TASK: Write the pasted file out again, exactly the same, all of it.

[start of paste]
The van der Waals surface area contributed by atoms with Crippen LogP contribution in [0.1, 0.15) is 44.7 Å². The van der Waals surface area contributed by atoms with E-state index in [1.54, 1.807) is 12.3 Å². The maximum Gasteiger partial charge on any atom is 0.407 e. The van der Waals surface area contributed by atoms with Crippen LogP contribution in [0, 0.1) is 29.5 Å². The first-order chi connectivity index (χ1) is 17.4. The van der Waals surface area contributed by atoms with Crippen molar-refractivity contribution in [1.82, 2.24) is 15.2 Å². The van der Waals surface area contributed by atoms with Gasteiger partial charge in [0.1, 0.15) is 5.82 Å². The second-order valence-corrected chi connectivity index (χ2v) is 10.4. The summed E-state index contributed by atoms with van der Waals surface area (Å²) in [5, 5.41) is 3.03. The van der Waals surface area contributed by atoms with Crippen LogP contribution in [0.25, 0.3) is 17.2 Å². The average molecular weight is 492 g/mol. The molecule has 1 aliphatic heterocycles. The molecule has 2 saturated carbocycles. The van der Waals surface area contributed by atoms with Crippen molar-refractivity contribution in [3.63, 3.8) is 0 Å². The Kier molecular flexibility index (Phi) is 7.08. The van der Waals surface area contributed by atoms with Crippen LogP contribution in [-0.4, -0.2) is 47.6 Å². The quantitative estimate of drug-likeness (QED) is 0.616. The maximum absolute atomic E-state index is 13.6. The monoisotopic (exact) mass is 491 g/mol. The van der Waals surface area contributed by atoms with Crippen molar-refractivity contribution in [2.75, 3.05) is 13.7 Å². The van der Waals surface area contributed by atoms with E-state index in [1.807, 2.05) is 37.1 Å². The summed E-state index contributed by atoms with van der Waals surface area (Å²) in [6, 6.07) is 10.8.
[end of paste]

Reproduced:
The van der Waals surface area contributed by atoms with Crippen LogP contribution in [0.1, 0.15) is 44.7 Å². The van der Waals surface area contributed by atoms with E-state index in [1.54, 1.807) is 12.3 Å². The maximum Gasteiger partial charge on any atom is 0.407 e. The van der Waals surface area contributed by atoms with Crippen LogP contribution in [0, 0.1) is 29.5 Å². The first-order chi connectivity index (χ1) is 17.4. The van der Waals surface area contributed by atoms with Crippen molar-refractivity contribution in [1.82, 2.24) is 15.2 Å². The van der Waals surface area contributed by atoms with Gasteiger partial charge in [0.1, 0.15) is 5.82 Å². The second-order valence-corrected chi connectivity index (χ2v) is 10.4. The summed E-state index contributed by atoms with van der Waals surface area (Å²) in [5, 5.41) is 3.03. The van der Waals surface area contributed by atoms with Crippen LogP contribution in [0.25, 0.3) is 17.2 Å². The average molecular weight is 492 g/mol. The molecule has 1 aliphatic heterocycles. The molecule has 2 saturated carbocycles. The van der Waals surface area contributed by atoms with Crippen molar-refractivity contribution in [3.63, 3.8) is 0 Å². The Kier molecular flexibility index (Phi) is 7.08. The van der Waals surface area contributed by atoms with Crippen LogP contribution in [-0.4, -0.2) is 47.6 Å². The quantitative estimate of drug-likeness (QED) is 0.616. The maximum absolute atomic E-state index is 13.6. The monoisotopic (exact) mass is 491 g/mol. The van der Waals surface area contributed by atoms with Crippen molar-refractivity contribution in [2.75, 3.05) is 13.7 Å². The van der Waals surface area contributed by atoms with E-state index in [1.807, 2.05) is 37.1 Å². The summed E-state index contributed by atoms with van der Waals surface area (Å²) in [6, 6.07) is 10.8.